Punching small-diameter holes at high press speeds will require special attention to tool-steel selection. As speed increases so does the amount of heat generated. At the same time, the length of time that the tooling contacts the workpiece decreases, reducing the amount of cooling afforded by the tooling. Because small punches have even less ability to dissipate heat, they are prone to overheating. This can result in a loss of hardness, reduced wear resistance and dimensional instability. High-speed or high-alloy tool steels, such as M2 and PM-10V, are tempered at temperatures above 1000 F, giving them temper resistance superior to A2 and D2 in high-speed applications.
Consider two identical stamping presses operating at the same average slide velocity—20 ft./min., for example. We’ll also assume one of the upper dies (A) has twice the mass (1000 lb.) of the other (B, 500 lb.), or A = 2B.
We can calculate the kinetic energy (KE) for each of the upper press slide tools:
KEB = ½ x 500 x 202 = 100,000
KEA = ½ x 1000 x 202 = 200,000
Kinetic energy increases linearly with mass; thus, when mass doubles so does kinetic energy. Now let’s assume the upper die weights are identical—500 lb.—and both presses are identical, except that press B has a slide velocity at material impact twice that of press A. The upper-die kinetic energy comparison:
KEB = ½ x 500 x 202 = 100,000
KEA = ½ x 500 x 402 = 400,000
Here, kinetic energy increases proportionally with the square of its speed. When press speed doubles, kinetic energy quadruples. Some of the kinetic energy from the press will be transferred and expended in the form of mechanical energy to deform the sheet into a stamping—a desirable result. However, some of the energy will be transformed into less-desirable energy states such as heat, dynamic deflections and vibration associated with impact force transferred into the press frame. Stampers must understand and control the increased kinetic energy and impact vibrations associated with higher-speed stamping operations in order to prevent damage to the tooling and the press.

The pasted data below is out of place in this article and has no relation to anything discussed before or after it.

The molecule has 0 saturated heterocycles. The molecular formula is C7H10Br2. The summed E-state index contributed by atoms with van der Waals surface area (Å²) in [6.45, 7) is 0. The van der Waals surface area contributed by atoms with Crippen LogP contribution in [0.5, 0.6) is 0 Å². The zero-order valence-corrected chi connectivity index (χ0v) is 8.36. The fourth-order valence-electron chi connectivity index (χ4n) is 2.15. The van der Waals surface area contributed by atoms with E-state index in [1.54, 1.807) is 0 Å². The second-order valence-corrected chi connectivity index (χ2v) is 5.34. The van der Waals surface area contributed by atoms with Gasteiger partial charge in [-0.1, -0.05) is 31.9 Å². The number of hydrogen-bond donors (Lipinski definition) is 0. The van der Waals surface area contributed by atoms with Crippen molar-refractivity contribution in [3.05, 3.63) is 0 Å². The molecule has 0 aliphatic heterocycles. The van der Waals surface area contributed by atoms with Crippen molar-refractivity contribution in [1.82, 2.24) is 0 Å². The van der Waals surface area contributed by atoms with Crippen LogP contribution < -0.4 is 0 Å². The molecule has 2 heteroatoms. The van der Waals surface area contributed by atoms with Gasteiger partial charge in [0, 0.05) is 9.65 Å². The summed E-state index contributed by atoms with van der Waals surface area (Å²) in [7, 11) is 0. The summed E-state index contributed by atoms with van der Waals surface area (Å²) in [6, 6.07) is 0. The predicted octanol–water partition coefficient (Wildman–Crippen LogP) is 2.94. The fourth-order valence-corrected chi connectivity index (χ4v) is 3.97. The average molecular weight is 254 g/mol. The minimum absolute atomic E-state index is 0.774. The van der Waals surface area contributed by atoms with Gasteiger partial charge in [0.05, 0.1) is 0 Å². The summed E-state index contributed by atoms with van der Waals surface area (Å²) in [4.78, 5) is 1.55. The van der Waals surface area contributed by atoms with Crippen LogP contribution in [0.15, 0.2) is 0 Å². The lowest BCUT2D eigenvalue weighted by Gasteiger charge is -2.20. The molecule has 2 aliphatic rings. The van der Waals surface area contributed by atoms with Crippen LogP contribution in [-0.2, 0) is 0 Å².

Depending on the magnitude of inertia forces and the rigidity of the machine design, the pitman will elongate, effectively reducing shut height. This shut-height reduction introduces additional stresses, including impacting the large end of the pitman on the crank journal and introducing additional frame deflections.
Material fracture during punching and cutting also can create higher snapthrough forces, and transfer additional kinetic impact energy into the frame structure in the form of vibrations. As press speeds increase, there is less time to dissipate these vibrations and they eventually can reach critical levels. This is where a stamper begins to experience nuisance problems such as nuts and bolts loosening, and catastrophic problems such as crankshaft and tie-rod breakage.Clearly, increasing stamping efficiency involves far more than simply turning up the speed. MF